Rarely is it ever a cause as noble or as poetic as it was when Brutus stabbed Caesar.
Brutus Cohn, traveling under the passport name of John Lamb, tracked the wheelchair down the sidewalk.
This is like Brutus complaining that he wanted to be invited to Caesar's funeral—and in this case he actually was.
Fearful that he might yet stab them in the back, the British gave him the codename “Brutus.”
Brutus' musical establishment is on a smaller scale than the Duke's.
On our way home, Brutus said moodily, 'It is all over between us—you saw that?'
“Brutus and Aruns killed one another:” say, each other, which is more proper.
And now, in spite of all my efforts, Brutus made straight to the grey.
Again Brutus's considerateness for his dependants is in strong contrast with the harshness of Roman masters.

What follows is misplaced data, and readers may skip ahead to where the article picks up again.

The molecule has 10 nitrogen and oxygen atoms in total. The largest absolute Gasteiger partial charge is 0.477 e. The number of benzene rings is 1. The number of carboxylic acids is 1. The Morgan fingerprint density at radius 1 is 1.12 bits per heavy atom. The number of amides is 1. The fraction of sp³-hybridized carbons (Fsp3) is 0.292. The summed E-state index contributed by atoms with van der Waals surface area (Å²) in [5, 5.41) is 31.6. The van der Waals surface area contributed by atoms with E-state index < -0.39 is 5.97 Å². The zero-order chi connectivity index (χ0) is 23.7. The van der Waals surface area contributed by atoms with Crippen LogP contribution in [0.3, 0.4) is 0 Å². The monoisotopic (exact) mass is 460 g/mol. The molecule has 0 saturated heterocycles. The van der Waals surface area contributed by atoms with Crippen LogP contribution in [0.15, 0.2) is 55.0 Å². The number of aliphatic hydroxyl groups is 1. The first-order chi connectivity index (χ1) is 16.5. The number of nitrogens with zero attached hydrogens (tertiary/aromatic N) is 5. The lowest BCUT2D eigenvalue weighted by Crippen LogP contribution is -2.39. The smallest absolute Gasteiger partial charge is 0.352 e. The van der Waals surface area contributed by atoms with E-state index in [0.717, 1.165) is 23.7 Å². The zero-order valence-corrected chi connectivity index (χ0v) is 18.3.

No: I reserved all my wrath for Brutus, who had betrayed me at the moment of triumph.
A surname of the Junian gens. Association with betrayal traces to Marcus Junius Brutus (c.85 B.C.E.-42 B.C.E.), Roman statesman and general and conspirator against Caesar.
A character in the play Julius Caesar, by William Shakespeare; one of the assassins of Julius Caesar. (See “Brutus is an honorable man,” “Et tu, Brute?” and “Friends, Romans, countrymen, lend me your ears.”)
An ancient Roman politician who helped assassinate his friend Julius Caesar.
Note: Brutus is a leading character in the play Julius Caesar, by William Shakespeare.
Note: Caesar is said to have addressed Brutus with the words Et tu, Brute? (“Even you, Brutus?”) as Brutus stabbed him. This sentence has become a proverbial response to betrayal.